We’ve all been waiting for one of the giants of the mobile industry to make a move and insert itself into the smartwatch conversation. As of today, Samsung has officially made the jump. It’s Galaxy Gear smart watch was unveiled at the Unpacked 2013 Episode 2 event in Berlin, Germany. Samsung is one of the largest mobile device makers in the world, a company used to competing with other heavy hitters. It’s biggest challenge with the Galaxy Gear will come from Pebble, an upstart company that produced its watch thanks to crowdsourced funding on Kickstarter. We’ll see if the Galaxy Gear gets the added benefit of being made by a company with a history of making solid devices or if the ingenuity and startup sensibilities of the Pebble Smartwatch win out in a spec showdown.
Samsung Galaxy Gear
|Size||36.8 x 56.6 x 11.1 (mm)||50.3 x 32 x 8.4 (mm)|
|Screen||1.63-inch Super AMOLED||1.26-inch LCD|
|Resolution||320 x 320 pixels||144 × 168 pixels|
|Processor||800MHz Exynos processor||ARM Cortex-M3 processor|
|Connectivity||Galaxy Note 3, Note 10.1||iOS 5+, Android 2.3+|
|Bluetooth||Version 4.0 + BLE||2.1+ EDR, 4.0 BLE|
|Battery||25 hours (315mAh)||7 days (140mAh)|
|Charger||Micro USB||Modified USB|
|Marketplace||Galaxy Gear Manager||My Pebble Faces|
|Availability||9-25-2013 Global (US early Oct.)||Out now, GetPebble.com|
Samsung’s Galaxy Gear definitely benefits from Samsung’s strength in smartphones. It’s capable of Wi-Fi connectivity, responding to voice commands, and it has a camera built right into the strap that can record 720p video. You can even make calls right from the Galaxy Gear. It’s a fuller offering, leaning more toward a stand alone device (though it isn’t, you’ll need certain Galaxy devices to run it) rather than an accessory for a device like the Pebble Smartwatch. It comes pre-loaded with tons of apps and gives you control over them with swipe commands that are completed right on the face of the watch. It seems like it will be a pretty impressive piece of wearable tech.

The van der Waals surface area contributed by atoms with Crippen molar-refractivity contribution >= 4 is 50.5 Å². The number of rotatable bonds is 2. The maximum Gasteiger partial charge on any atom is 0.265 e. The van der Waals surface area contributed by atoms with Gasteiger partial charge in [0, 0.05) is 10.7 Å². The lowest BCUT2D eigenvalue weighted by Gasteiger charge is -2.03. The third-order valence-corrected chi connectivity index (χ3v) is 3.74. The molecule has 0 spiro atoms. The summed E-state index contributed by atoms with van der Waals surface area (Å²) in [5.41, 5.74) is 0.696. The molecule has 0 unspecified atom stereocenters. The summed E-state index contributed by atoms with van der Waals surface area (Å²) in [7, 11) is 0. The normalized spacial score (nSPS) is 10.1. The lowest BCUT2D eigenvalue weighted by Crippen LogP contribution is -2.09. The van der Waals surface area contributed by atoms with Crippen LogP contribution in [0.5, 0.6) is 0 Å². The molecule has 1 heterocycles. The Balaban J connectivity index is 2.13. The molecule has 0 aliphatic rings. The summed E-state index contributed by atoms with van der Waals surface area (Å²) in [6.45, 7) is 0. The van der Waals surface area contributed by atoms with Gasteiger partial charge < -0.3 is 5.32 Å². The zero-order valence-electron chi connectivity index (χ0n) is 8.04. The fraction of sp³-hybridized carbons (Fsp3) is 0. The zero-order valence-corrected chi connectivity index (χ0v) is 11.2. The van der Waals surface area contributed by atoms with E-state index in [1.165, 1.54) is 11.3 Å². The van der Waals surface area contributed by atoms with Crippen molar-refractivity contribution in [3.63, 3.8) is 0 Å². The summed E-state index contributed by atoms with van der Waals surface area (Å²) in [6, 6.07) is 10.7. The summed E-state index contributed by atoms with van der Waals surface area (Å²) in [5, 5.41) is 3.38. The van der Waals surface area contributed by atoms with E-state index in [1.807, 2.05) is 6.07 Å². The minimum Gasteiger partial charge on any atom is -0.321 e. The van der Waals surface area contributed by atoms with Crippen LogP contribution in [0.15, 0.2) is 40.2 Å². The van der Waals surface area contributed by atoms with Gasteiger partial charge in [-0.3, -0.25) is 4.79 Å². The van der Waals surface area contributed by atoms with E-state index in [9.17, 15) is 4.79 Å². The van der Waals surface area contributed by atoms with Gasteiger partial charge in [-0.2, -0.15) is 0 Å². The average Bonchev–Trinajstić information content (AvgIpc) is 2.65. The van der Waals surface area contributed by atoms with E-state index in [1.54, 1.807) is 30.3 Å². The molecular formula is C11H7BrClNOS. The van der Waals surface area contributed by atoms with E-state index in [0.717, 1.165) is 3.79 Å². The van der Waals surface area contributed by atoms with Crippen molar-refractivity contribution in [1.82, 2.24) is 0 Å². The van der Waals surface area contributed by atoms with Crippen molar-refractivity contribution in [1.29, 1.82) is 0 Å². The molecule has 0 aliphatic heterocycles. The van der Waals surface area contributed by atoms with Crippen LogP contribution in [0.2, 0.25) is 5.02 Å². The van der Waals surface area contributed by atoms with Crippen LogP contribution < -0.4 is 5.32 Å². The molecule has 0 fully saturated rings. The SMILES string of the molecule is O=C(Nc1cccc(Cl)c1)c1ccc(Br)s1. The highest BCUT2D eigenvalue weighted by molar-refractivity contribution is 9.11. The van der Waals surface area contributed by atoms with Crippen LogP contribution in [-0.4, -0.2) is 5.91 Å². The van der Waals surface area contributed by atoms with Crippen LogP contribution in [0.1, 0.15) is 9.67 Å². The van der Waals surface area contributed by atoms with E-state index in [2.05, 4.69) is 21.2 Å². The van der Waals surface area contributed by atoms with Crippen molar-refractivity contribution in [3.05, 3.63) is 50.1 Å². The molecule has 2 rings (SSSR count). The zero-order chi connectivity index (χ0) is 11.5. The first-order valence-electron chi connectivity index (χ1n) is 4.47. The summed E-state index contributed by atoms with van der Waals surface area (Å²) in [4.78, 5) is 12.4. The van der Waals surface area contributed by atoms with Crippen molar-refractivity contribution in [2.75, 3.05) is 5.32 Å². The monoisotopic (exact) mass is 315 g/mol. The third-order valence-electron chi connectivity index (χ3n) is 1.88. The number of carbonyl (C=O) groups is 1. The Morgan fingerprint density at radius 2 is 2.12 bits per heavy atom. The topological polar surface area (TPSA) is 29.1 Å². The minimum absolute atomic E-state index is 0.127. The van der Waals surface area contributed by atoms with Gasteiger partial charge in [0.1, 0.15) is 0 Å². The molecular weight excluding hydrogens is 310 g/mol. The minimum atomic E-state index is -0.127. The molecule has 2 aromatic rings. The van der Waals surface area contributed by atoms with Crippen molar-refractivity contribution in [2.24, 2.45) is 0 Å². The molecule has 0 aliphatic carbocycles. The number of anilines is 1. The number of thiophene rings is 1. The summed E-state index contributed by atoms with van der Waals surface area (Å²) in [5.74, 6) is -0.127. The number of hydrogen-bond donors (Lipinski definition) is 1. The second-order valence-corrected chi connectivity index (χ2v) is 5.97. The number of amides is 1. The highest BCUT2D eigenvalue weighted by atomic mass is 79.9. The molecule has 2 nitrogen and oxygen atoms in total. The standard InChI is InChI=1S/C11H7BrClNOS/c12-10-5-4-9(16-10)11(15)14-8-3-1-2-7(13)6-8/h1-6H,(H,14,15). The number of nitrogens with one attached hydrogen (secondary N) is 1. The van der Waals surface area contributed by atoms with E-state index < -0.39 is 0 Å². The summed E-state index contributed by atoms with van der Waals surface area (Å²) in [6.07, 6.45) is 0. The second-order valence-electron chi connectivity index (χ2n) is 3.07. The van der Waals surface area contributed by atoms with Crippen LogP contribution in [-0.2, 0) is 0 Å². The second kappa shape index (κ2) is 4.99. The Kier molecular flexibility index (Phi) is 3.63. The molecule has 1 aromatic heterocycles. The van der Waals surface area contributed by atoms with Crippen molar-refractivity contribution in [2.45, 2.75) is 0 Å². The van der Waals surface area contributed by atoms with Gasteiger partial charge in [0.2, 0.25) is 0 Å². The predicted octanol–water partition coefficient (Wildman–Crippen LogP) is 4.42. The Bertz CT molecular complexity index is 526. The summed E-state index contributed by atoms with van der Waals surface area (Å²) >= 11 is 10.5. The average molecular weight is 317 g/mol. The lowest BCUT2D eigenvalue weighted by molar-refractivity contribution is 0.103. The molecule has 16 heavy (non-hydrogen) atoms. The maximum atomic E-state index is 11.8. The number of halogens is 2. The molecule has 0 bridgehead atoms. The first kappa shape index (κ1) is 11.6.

That said, Pebble may have a leg up by going a little lower-tech. Its apps are tiny meaning the limited RAM and internal memory, which don’t impress on a spec sheet, serve the device well. The ability to connect to both iOS and Android gives Pebble users more flexibility and the long battery life means you won’t be charging it every night like you’ll have to with the Galaxy Gear. The Gear may also have a price issue, nearly doubling the retail cost of the Pebble Smartwatch – a steep price for a device that isn’t independent and requires you to purchase another device at around the same price just to run it.
Though these devices technically occupy the same category, they seem as though they’re different and have different goals for what they offer. To really figure out which smartwatch will be the best wrist companion for you, you’ll want to try out both devices. You can get your hands on Pebble Smartwatch now and the Galaxy Gear will be available starting September 25, 2013 globally and early October here in the US.